The Sacco-Vanzetti Case and the Grim Forces Behind It
By ART SHIELDS
that this constant hiring and firing was a mean game in which chefs and employment agencies collaborated, going fifty-fifty on the fees. Many a night he slept in doorways, lining his clothes with newspapers to lessen the cold.
Vanzetti Grows Sick and Afraid
His vitality suffered a steady downpull. In the hotels and restaurants where he worked he was compelled to eat leavings and come-backs. Every element of the situation caused him to rebel inwardly; made him feel that he was regarded not as an upstanding man, but as a slave, as a thing of the gutter. There is poison in such feeling. He loved life and he hated it -- and he grew weak and shaky until he became afraid he would fall down in the street and never get up again.
One day he got out of New York. He felt that he was escaping something. The city had drained him, tortured him, given him nothing. Work in Connecticut pulled him away; some men from his home were there; the work was in a stone quarry, and it was hard, but it was out of doors and better than the dish-water world in New York.
Subsequently he labored as second-hand in Massachusetts; did railroad construction; had a hand in building an aqueduct; ladled molten metal in an iron foundry; helped in various construction jobs in and around Plymouth; was man-of-all-work on a rich man's estate there; and finally, car-loader at the cordage factory.
Sacco Watched in Jail
Sacco is but 27. He is in the vast gray jail at Dedham, where he wishes they would let him work, but they will not. So he reads much -- books by D'Annunzio, Barbusse, Voynich, and works on astronomy and other sciences. And in South Stoughton his young wife nurses a baby born since Nicola went to jail, and ends their eight-year-old boy Dante to school.
They keep Sacco locked in his cell, mostly, with little exercise. They will let him shave but once a week, and on the seventh unshaven day people are brought in to try to identify him for crimes. Jail discipline requires that Sacco attend chapel each Sunday. During this compulsory church service, the authorities bring their witnesses in to scrutinize the face of Sacco so they may be able to identify him later.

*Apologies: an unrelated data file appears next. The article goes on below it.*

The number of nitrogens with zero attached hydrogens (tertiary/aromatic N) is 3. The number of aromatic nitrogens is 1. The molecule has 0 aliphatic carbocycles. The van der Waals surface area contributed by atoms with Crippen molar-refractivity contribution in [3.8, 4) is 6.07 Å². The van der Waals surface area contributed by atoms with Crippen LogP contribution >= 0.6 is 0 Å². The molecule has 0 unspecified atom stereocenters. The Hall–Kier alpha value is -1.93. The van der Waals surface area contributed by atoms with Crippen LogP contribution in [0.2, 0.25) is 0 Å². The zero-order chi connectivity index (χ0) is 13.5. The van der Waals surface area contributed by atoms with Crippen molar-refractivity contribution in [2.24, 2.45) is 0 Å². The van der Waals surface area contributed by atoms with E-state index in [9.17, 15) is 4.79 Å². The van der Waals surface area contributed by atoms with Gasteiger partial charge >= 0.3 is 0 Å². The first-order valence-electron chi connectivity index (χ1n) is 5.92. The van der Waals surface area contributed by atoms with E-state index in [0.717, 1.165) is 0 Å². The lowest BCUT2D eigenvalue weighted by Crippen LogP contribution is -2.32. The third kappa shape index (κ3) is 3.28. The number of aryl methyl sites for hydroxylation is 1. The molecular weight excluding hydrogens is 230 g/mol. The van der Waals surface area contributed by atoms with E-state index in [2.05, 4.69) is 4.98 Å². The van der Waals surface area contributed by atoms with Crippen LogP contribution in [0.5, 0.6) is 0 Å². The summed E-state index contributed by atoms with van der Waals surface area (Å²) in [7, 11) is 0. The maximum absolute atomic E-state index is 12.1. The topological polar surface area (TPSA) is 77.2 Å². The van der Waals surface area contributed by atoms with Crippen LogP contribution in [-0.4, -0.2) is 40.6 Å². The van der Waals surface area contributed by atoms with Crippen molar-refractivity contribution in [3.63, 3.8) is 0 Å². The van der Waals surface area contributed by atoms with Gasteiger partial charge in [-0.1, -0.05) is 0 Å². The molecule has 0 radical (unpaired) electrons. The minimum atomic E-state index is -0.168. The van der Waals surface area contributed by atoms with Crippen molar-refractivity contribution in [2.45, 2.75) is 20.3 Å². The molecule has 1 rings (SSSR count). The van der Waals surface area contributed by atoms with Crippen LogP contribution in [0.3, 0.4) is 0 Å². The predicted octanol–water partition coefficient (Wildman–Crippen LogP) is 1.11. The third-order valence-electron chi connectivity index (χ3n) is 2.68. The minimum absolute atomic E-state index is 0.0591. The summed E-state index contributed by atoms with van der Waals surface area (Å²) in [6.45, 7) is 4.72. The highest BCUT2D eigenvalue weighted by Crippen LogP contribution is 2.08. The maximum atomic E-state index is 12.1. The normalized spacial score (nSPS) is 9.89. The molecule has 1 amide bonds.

And lately another man was put in the next cell; a mean who sought to make friends with Sacco, but who over-reached himself. He was put in there without authority of law, but with the indorsement and assistance, it is authoritatively said, of representatives of the Department of Justice. Records at Dedham jail show his name as Dominick Carbonari, and he was booked as having been committed from Brookline police court for robbery. But the Brookline police court books show no such commitment.
The stool-pigeon was allowed to walk freely from outside the cell. Engaging Sacco in conversation through the bars, he tried to steer the talk into a discussion of radicalism.
"I did some good robbery jobs, but they won't get me," he boasted to Sacco. "I'm too smart for them. I don't leave no evidence behind. I am an anarchist. Have you got some anarchist books in your cell? I would like to read. Do you know where I could get some dynamite when I leave this goddam jail? I want to blow up some people."
What hurts Sacco most is that he is to be tried not for an idea -- not for the Big Idea for which he has labored for years, the right of the producer to a full share of what he produces -- but for "a dirty gun-man job."
In the Spring of 1921, both Sacco and Vanzetti must go to trial at Dedham courthouse charged with high-
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